I’m leaving town in a few hours and I feel so lucky. There is no one I’d rather be than me right now. Well, there are a lot of days on which I’d say there’s no one I’d rather be than me, but today I am feeling particularly gleeful with my good fortune. Every year since 2005, on the third weekend in January, I’ve joined a group of women from our church who go on a yearly weekend-long retreat, and I feel so fortunate to be able to go.
Year after year, it surprises and delights me that this group of women – there are usually a little more than 20 of us – are willing to be so self-indulgent. Though a few are retired, many still maintain busy careers , do significant community work and are raising children, and yet they commit to this getaway year after year. I’ve been to other retreats, but all the other retreats I’ve gone on have agendas, and what always amazes me about this one is that there’s no agenda other than to not have an agenda. There’s a written three-page document that we call our agenda, but what it really is is a schedule: a list of what time meals and yoga sessions and group art projects will take place. By agenda, I mean there’s nothing we as a group are intent on accomplishing together. I’ve been on writing retreats, in which the goal is to get a certain amount of writing done, and I’ve been on professional retreats, in which the goals are always both intimidating and soul-crushing: to come up with a new marketing strategy, to do a point-by-point analysis of the competition. Once my friend Anjali and I went on a spa retreat, which was wonderful in its own way but still had designated events: facial, massage, exercise class.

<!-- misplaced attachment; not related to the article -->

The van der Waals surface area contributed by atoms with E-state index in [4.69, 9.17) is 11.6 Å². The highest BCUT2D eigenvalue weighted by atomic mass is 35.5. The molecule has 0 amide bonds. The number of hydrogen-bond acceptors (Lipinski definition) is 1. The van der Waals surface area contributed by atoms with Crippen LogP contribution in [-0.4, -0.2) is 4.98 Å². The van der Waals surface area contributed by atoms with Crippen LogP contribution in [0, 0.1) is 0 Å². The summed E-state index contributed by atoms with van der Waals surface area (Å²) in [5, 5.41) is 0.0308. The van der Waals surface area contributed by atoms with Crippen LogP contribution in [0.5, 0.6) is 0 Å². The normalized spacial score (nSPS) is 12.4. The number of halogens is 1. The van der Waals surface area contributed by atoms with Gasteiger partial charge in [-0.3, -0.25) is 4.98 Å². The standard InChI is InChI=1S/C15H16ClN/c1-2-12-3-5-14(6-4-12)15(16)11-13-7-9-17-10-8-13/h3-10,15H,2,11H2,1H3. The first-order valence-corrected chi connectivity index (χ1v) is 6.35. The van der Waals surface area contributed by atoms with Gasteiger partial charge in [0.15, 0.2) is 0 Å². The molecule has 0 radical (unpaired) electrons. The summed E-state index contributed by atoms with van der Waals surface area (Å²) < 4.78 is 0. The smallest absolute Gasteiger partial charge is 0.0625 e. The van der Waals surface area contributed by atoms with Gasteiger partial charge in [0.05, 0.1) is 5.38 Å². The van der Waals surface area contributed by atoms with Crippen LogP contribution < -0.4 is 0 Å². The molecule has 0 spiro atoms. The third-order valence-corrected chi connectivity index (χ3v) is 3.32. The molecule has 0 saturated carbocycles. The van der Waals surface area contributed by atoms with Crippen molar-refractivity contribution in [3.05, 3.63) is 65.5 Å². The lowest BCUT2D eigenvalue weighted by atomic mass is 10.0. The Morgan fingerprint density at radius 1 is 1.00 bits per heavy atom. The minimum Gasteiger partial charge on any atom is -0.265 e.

On this retreat, there are organized opportunities for those who want them, and many do. We usually have a group icebreaker on Friday after dinner, a poetry or writing session Saturday morning, an art project Saturday afternoon, a movie Saturday night, a worship service Sunday morning, plus abundant meals and cocktail hours. But no one is required to attend anything, and I usually don’t. Although I could very happily spend the weekend doing the planned activities and visiting with the other women, I always try to stay focused on my top priorities, which tend to be getting lots of writing done as well as some reading and some exercise.
This year, I have fewer specific writing projects I need to work on but do want to sketch out a few essay ideas; in terms of reading, I'm packing a novel I’d love to finish and a memoir I’m looking forward to beginning. I’m also bringing along a packet of four dozen photos from 2009 to file in an album, and I want to go for long runs both mornings. Although I’m usually the only runner there, the women in this group love to walk, and there are always plenty of opportunities to join other people for a good visit while on foot, so I’m hoping for a long walk or two as well.
But still: no agenda. Nothing that has to get accomplished, nothing that we as a group need to design or resolve in order to make the weekend a success. No one expects to structure a new campaign or lose five pounds. We’re going just for the sake of going, just because it’s a group that values devoting 48 hours a year to their own relaxation in convivial company. I feel so lucky to be included and so fortunate to be going once again.